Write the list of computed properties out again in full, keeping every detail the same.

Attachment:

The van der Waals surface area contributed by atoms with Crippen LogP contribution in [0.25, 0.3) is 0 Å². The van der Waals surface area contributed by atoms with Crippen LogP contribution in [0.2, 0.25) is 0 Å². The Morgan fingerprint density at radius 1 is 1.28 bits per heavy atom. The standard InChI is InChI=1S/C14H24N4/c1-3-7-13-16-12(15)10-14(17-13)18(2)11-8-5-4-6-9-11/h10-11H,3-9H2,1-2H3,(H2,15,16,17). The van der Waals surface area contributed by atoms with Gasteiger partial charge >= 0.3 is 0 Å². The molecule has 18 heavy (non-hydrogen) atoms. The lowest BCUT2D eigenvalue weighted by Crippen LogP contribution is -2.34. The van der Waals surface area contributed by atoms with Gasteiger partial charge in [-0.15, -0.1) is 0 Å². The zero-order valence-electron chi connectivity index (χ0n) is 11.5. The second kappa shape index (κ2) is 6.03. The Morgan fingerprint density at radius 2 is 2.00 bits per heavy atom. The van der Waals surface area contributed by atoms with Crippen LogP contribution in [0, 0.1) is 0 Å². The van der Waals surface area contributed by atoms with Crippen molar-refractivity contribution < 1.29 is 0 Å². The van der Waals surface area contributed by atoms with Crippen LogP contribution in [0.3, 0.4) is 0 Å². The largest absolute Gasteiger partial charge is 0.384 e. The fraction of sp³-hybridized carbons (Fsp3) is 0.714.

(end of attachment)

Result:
The van der Waals surface area contributed by atoms with Crippen LogP contribution in [0.25, 0.3) is 0 Å². The van der Waals surface area contributed by atoms with Crippen LogP contribution in [0.2, 0.25) is 0 Å². The Morgan fingerprint density at radius 1 is 1.28 bits per heavy atom. The standard InChI is InChI=1S/C14H24N4/c1-3-7-13-16-12(15)10-14(17-13)18(2)11-8-5-4-6-9-11/h10-11H,3-9H2,1-2H3,(H2,15,16,17). The van der Waals surface area contributed by atoms with Gasteiger partial charge >= 0.3 is 0 Å². The molecule has 18 heavy (non-hydrogen) atoms. The lowest BCUT2D eigenvalue weighted by Crippen LogP contribution is -2.34. The van der Waals surface area contributed by atoms with Gasteiger partial charge in [-0.15, -0.1) is 0 Å². The zero-order valence-electron chi connectivity index (χ0n) is 11.5. The second kappa shape index (κ2) is 6.03. The Morgan fingerprint density at radius 2 is 2.00 bits per heavy atom. The van der Waals surface area contributed by atoms with Crippen LogP contribution in [0, 0.1) is 0 Å². The van der Waals surface area contributed by atoms with Crippen molar-refractivity contribution < 1.29 is 0 Å². The van der Waals surface area contributed by atoms with Crippen LogP contribution in [0.3, 0.4) is 0 Å². The largest absolute Gasteiger partial charge is 0.384 e. The fraction of sp³-hybridized carbons (Fsp3) is 0.714.